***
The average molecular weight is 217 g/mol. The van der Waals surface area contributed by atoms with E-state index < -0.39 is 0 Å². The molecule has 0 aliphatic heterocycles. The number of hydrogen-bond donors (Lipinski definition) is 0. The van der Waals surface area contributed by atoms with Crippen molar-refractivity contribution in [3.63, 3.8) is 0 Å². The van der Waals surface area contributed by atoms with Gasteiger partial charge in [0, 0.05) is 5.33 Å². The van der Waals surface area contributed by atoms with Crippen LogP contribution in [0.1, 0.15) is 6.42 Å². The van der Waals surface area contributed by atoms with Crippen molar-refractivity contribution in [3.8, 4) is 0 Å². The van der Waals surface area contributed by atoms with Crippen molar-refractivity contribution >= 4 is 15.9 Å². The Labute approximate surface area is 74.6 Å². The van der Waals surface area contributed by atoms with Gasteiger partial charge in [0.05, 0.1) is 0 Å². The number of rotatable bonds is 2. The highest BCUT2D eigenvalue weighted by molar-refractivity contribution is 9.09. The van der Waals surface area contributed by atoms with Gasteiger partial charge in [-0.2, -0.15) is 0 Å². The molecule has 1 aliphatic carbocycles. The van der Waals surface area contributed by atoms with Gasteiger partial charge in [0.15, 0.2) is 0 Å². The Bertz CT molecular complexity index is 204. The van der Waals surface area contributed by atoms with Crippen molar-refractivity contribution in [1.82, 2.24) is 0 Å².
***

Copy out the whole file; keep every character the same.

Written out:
The average molecular weight is 217 g/mol. The van der Waals surface area contributed by atoms with E-state index < -0.39 is 0 Å². The molecule has 0 aliphatic heterocycles. The number of hydrogen-bond donors (Lipinski definition) is 0. The van der Waals surface area contributed by atoms with Crippen molar-refractivity contribution in [3.63, 3.8) is 0 Å². The van der Waals surface area contributed by atoms with Gasteiger partial charge in [0, 0.05) is 5.33 Å². The van der Waals surface area contributed by atoms with Crippen LogP contribution in [0.1, 0.15) is 6.42 Å². The van der Waals surface area contributed by atoms with Crippen molar-refractivity contribution in [3.8, 4) is 0 Å². The van der Waals surface area contributed by atoms with Crippen molar-refractivity contribution >= 4 is 15.9 Å². The Labute approximate surface area is 74.6 Å². The van der Waals surface area contributed by atoms with Gasteiger partial charge in [0.05, 0.1) is 0 Å². The number of rotatable bonds is 2. The highest BCUT2D eigenvalue weighted by molar-refractivity contribution is 9.09. The van der Waals surface area contributed by atoms with Gasteiger partial charge in [-0.2, -0.15) is 0 Å². The molecule has 1 aliphatic carbocycles. The van der Waals surface area contributed by atoms with Gasteiger partial charge in [0.15, 0.2) is 0 Å². The Bertz CT molecular complexity index is 204. The van der Waals surface area contributed by atoms with Crippen molar-refractivity contribution in [1.82, 2.24) is 0 Å².